Back in January of 2017, the National Writers Union was joined by three other national organizations of writers in a variety of genres, media, and formats –– the American Society of Journalists and Authors (ASJA), Science Fiction and Fantasy Writers of America (SFWA), and Horror Writers Association (HWA) — in a formal Petition for Rulemaking asking the U.S. Copyright Office to establish procedures for registration of multiple stories, articles, poems, blog posts, or other written works first distributed online or written or published on multiple dates over a 90-day period, for a single fee and with a single application form.
Nine months later, the Copyright Office has yet to act on our petition. Instead, it has proposed making the procedures for “group registration” of multiple articles even more restrictive.
So this week the NWU and our allies renewed our petition and urged the Copyright Office to act on it promptly. We were joined in our Comments and Renewed Petition for Rulemaking by an additional co-signer, the Textbook & Academic Authors Association (TAA). And our petition for rulemaking was explicitly joined and endorsed in a separate filing by the Authors Guild, Association for Garden Communicators, Society of Children’s Book Writers and Illustrators, and Songwriters Guild of America. The SFWA, ASJA, and NWU also submitted additional joint comments objecting to the Copyright Office proposal to narrow the eligibility for group registrations in the current categories to at most five works at a time.
As we explained in this blog post and in our petition, writers are required by Section 412 of the U.S. Copyright Act to register copyright in each of their new works within 90 days. If we don’t register on time, we forfeit eligibility to recover the cost of hiring lawyers to defend our copyrights against infringement, and can’t collect “statutory damages” (the only damages available in typical copyright cases where actual damages are difficult to quantify or prove).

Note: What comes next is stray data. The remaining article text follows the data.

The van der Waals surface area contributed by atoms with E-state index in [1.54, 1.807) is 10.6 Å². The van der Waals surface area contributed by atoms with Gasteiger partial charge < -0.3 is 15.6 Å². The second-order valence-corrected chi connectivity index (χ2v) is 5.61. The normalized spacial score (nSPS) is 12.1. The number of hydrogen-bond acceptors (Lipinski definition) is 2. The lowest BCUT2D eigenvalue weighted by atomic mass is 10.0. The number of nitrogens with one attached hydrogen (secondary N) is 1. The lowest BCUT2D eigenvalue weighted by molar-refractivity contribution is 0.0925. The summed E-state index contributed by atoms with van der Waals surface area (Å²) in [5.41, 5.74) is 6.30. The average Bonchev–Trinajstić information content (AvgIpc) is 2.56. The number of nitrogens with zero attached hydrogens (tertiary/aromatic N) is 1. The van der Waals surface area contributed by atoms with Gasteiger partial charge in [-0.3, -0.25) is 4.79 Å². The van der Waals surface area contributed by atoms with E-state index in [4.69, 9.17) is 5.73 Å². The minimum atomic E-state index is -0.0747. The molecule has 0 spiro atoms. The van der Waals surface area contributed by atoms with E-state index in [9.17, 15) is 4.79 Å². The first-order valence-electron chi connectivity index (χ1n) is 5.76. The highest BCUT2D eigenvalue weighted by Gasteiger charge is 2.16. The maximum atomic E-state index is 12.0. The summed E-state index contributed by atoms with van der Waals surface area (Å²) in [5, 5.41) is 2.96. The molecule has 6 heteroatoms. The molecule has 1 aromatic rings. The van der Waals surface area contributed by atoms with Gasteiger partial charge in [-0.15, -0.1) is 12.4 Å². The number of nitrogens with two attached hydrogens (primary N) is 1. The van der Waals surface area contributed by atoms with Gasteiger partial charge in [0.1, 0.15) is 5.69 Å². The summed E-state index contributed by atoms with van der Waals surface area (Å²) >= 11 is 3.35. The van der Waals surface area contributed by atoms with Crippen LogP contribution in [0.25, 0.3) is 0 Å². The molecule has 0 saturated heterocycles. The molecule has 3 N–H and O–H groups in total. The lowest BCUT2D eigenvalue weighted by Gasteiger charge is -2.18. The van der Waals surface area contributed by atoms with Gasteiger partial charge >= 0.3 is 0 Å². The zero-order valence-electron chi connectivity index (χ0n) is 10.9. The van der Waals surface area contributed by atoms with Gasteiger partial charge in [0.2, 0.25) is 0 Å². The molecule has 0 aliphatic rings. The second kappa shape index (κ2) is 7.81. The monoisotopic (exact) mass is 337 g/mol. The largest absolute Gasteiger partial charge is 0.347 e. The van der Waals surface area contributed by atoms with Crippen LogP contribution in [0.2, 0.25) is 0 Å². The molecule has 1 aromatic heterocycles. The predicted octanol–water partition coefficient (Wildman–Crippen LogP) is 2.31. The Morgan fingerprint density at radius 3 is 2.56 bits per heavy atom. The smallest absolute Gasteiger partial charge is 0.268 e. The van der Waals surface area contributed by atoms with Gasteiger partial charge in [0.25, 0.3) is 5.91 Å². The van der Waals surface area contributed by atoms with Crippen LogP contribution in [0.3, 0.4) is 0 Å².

Copyright infringement cases can only be brought in Federal court. “Making a Federal case out of it” isn’t just a figure of speech: The average copyright infringement case costs over a hundred thousand dollars in legal fees! Without being able to recover those fees if you win, it isn’t worth filing a lawsuit against someone — whether a stranger or your former publisher — who is copying or posting your work without your permission.
But current Copyright Office registration procedures require a separate form and a separate fee of at least $35 to register each day’s newly-published work. That means that to register a year of daily updates to a blog, website, or social media feed requires filling out 365 forms, one for each day, and paying $12,775 in registration fees.
We think this requirement for timely registration, combined with the burdensome forms and prohibitive fees, is a “formality” prohibited by the Berne Convention copyright treaty, and precludes the “effective redress” which is guaranteed by the WIPO Copyright Treaty. Repeal of Section 412 of the Copyright Act is one of our longstanding priorities for reform of U.S. copyright law.
But as long as the requirement for timely registration as a prerequisite for recovery of attorneys’ fees and statutory damages remains on the books, it’s critical for that fees and forms for registration not to be prohibitively burdensome. Today, it’s a minor hassle to have to fill out a form and pay $35, plus the cost of sending in a copy, to register copyright in a book. But few, if any, writers can afford the time and expense of registering copy in short-form works, whether “granular” elements of digital courseware, blog posts, flash fiction, or social media feeds (which can be significant sources of advertising revenue in themselves, and even more significant when fragments first posted on social media are later incorporated into published books, articles, stories, or other longer works).
We hope that the growing solidarity of such a wide range of organizations comprised of writers of fiction and nonfiction books, genre fiction, textbooks and other academic works, magazine articles, online content, and all the other types of writing done by NWU members will persuade the Copyright Office to act.